Vote button trans.png
April's Project of the Month
It's spring time. It's primary election season!
Click here to find all the information you'll need to cast your ballot.




Difference between revisions of "501(c)(4)"

From Ballotpedia
Jump to: navigation, search
(New page: '''501(c)(4)''' refers to a section of the U.S. federal income tax code. Corporations that have been granted 501(c)(4) status by the Internal Revenue Service may engage in political lobby...)
 
Line 14: Line 14:
  
 
* [http://www.fourmilab.ch/ustax/www/t26-A-1-F-I-501.html Section 501 of the IRS code]
 
* [http://www.fourmilab.ch/ustax/www/t26-A-1-F-I-501.html Section 501 of the IRS code]
 +
 +
[[Category:Terms and definitions]]

Revision as of 14:06, 8 September 2008

501(c)(4) refers to a section of the U.S. federal income tax code. Corporations that have been granted 501(c)(4) status by the Internal Revenue Service may engage in political lobbying. This includes donations to political committees that support or oppose ballot measures, bond issues, recalls or referenda.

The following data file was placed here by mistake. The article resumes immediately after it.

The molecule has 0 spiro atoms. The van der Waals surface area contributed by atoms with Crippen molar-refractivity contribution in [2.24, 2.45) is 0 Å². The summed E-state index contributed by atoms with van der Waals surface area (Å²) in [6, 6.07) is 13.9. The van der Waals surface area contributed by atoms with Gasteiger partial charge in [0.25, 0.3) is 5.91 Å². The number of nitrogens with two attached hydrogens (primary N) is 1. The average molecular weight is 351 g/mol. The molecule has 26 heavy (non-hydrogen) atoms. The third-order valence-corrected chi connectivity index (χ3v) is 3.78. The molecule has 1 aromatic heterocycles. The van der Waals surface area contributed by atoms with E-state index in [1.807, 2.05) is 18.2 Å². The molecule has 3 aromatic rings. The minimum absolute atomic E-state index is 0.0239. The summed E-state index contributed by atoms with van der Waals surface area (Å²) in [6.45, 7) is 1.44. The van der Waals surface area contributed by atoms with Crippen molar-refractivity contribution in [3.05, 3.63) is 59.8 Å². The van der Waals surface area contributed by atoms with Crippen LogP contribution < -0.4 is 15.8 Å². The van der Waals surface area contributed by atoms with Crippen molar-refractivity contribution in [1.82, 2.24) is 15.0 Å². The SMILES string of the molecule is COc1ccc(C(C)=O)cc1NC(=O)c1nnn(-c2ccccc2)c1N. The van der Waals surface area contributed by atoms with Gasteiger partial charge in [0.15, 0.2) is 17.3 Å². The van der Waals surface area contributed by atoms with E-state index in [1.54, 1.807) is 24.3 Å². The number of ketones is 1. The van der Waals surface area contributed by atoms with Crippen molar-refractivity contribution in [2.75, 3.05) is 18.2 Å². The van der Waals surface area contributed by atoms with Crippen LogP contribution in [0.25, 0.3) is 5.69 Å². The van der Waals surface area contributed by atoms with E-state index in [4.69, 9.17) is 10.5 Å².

Donations to 501(c)(4) organizations are not tax-deductible.

501(c)(4) organizations are not required to publicly disclose their donors. They may choose to do so, or the donor may choose to disclose that he or she provided a grant to a 501(c)(3) organization.

Some non-profit groups have two related corporations -- a 501(c)(3) and a 501(c)(4). Under IRS tax code, it is legal to transfer funds from a 501(c)(3) to a 501(c)(4), but the restrictions on how the money is spend carry over on any such transferred funds.

See also

External links